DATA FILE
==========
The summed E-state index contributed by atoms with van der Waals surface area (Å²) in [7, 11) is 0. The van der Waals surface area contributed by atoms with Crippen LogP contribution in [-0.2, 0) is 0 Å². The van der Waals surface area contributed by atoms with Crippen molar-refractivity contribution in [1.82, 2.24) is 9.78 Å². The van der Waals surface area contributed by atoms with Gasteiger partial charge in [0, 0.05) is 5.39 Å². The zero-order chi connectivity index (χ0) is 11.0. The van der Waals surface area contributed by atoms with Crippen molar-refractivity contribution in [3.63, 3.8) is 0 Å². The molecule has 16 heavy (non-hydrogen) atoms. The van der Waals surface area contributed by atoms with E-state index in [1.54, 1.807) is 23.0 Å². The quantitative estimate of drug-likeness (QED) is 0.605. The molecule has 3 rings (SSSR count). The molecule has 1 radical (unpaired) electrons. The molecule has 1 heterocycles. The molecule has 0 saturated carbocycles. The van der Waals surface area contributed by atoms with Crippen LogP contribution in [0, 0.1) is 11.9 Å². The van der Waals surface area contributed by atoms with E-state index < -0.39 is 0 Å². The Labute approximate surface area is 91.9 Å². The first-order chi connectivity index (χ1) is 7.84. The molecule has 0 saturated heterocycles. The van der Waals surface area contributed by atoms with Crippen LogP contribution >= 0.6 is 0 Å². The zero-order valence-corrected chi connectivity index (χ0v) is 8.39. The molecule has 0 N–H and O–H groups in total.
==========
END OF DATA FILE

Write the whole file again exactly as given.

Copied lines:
The summed E-state index contributed by atoms with van der Waals surface area (Å²) in [7, 11) is 0. The van der Waals surface area contributed by atoms with Crippen LogP contribution in [-0.2, 0) is 0 Å². The van der Waals surface area contributed by atoms with Crippen molar-refractivity contribution in [1.82, 2.24) is 9.78 Å². The van der Waals surface area contributed by atoms with Gasteiger partial charge in [0, 0.05) is 5.39 Å². The zero-order chi connectivity index (χ0) is 11.0. The van der Waals surface area contributed by atoms with Crippen molar-refractivity contribution in [3.63, 3.8) is 0 Å². The molecule has 16 heavy (non-hydrogen) atoms. The van der Waals surface area contributed by atoms with E-state index in [1.54, 1.807) is 23.0 Å². The quantitative estimate of drug-likeness (QED) is 0.605. The molecule has 3 rings (SSSR count). The molecule has 1 radical (unpaired) electrons. The molecule has 1 heterocycles. The molecule has 0 saturated carbocycles. The van der Waals surface area contributed by atoms with Crippen LogP contribution in [0, 0.1) is 11.9 Å². The van der Waals surface area contributed by atoms with E-state index < -0.39 is 0 Å². The Labute approximate surface area is 91.9 Å². The first-order chi connectivity index (χ1) is 7.84. The molecule has 0 saturated heterocycles. The van der Waals surface area contributed by atoms with Crippen LogP contribution >= 0.6 is 0 Å². The zero-order valence-corrected chi connectivity index (χ0v) is 8.39. The molecule has 0 N–H and O–H groups in total.